Swimmer's ear is a common condition that affects many people who spend time in the water. It is an infection of the ear canal skin that can extend to the outer ear as well. To know more about it, we spoke with Dr Manusrut, Consultant Ear, Neck, and Throat Surgeon, Yashoda Hospital, Somajiguda, Hyderabad.
Dr Manusrut said, "Swimmer's ear occurs due to the stasis of water in the ear after a shower or swim. The moist skin creates an environment for bacteria and fungus to grow, which can cause the infection." He added, "The symptoms of a swimmer's ear include itching, ear pain, and discharge."
Here are some dos and don'ts to keep in mind, according to the expert.
Keep your ears as dry as possible: According to Dr Manusrut, the best way to prevent a swimmer's ear is to keep your ears as dry as possible. "After swimming or showering, use a soft towel to dry your ears thoroughly. Make sure to tilt your head to allow any water to escape from the ear canal," he added.
Also Read: Know Everything About the Swimmer’s Eye
Use a bathing cap, ear plugs, or custom-fitted swim moulds when swimming: Dr Manusrut said, "Wearing a bathing cap or ear plugs can help prevent water from entering the ear canal. Custom-fitted swim moulds are an excellent option for individuals who swim frequently or for long periods."
Don't put objects in the ear canal: This includes cotton-tip swabs, pencils, paperclips, or fingers. Dr Manusrut said, "Inserting any object into the ear canal can damage the skin, making it more susceptible to infection."
Don't try to remove earwax: Dr Manusrut said, "Earwax serves an important purpose in protecting the ear canal from infection. Attempting to remove it can damage the skin and increase your risk of developing a swimmer's ear."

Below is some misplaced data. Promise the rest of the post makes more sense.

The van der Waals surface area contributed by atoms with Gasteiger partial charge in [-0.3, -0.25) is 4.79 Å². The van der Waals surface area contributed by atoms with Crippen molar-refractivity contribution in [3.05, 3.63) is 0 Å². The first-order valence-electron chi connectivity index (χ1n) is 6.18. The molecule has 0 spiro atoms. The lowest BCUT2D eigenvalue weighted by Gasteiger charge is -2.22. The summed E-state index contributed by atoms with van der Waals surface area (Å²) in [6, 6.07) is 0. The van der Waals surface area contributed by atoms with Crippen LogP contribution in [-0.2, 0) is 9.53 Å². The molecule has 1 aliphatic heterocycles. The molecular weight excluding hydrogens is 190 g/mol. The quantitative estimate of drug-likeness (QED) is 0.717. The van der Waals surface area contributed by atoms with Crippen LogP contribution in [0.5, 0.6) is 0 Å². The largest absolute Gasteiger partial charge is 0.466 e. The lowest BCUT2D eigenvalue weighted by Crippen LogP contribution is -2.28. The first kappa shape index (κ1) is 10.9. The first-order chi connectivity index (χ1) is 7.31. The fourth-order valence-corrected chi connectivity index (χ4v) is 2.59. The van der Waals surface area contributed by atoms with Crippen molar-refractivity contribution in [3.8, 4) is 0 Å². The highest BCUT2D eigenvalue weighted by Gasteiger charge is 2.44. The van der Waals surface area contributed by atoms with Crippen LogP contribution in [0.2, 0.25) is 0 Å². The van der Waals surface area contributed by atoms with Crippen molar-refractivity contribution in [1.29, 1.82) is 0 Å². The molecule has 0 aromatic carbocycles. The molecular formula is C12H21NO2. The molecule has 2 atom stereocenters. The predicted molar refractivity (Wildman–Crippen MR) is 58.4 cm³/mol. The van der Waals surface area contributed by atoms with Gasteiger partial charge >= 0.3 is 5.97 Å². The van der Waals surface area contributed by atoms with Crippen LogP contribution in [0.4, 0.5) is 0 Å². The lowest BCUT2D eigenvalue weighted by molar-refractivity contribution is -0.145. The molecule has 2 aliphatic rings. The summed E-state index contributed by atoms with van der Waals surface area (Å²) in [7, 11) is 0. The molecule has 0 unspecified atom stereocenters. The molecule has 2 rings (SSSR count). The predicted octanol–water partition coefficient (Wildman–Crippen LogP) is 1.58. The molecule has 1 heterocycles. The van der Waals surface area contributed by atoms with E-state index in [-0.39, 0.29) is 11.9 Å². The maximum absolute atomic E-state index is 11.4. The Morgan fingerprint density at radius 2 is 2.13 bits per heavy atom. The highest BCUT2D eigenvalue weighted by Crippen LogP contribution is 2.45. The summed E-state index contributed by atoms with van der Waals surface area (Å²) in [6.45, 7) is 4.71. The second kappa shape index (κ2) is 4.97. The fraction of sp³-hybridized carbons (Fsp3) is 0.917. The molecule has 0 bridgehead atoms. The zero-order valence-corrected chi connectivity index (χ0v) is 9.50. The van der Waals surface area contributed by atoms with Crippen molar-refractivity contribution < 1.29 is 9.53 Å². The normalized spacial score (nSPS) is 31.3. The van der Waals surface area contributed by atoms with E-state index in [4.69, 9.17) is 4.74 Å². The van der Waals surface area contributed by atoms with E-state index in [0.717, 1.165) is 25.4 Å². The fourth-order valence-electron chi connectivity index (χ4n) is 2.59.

Don't use over-the-counter ear drops or oils: Many over-the-counter ear drops and oils can irritate the ear canal, making it more susceptible to infection, he added. If you experience symptoms of a swimmer's ear, consult your doctor for an appropriate treatment plan.
Also Read: Cochlear Implants: A Game-Changer Solution For Hearing Loss
In addition to these preventative measures, there are a few other things you can do to reduce your risk of developing a swimmer's ear. These include:
Avoid swimming in dirty water: Swimming in contaminated water increases your risk of developing an ear infection. Avoid swimming in stagnant or dirty water, especially if you have any open wounds or cuts.
Keep your ears clean: Regularly cleaning your ears can help prevent the buildup of wax and debris that can contribute to the swimmer's ear. However, it is essential to avoid using cotton-tip swabs or other objects to clean your ears and visit a specialist only.
Avoid excessive moisture: Excessive moisture in the ear canal can promote the growth of bacteria and fungi. So, avoid spending prolonged periods in the water and make sure to dry your ears thoroughly after swimming or showering.
If you do experience symptoms of a swimmer's ear, it is essential to seek medical attention promptly. Left untreated, a swimmer's ear can lead to complications such as hearing loss or the spread of infection to other areas of the body.
Image Credits: freepik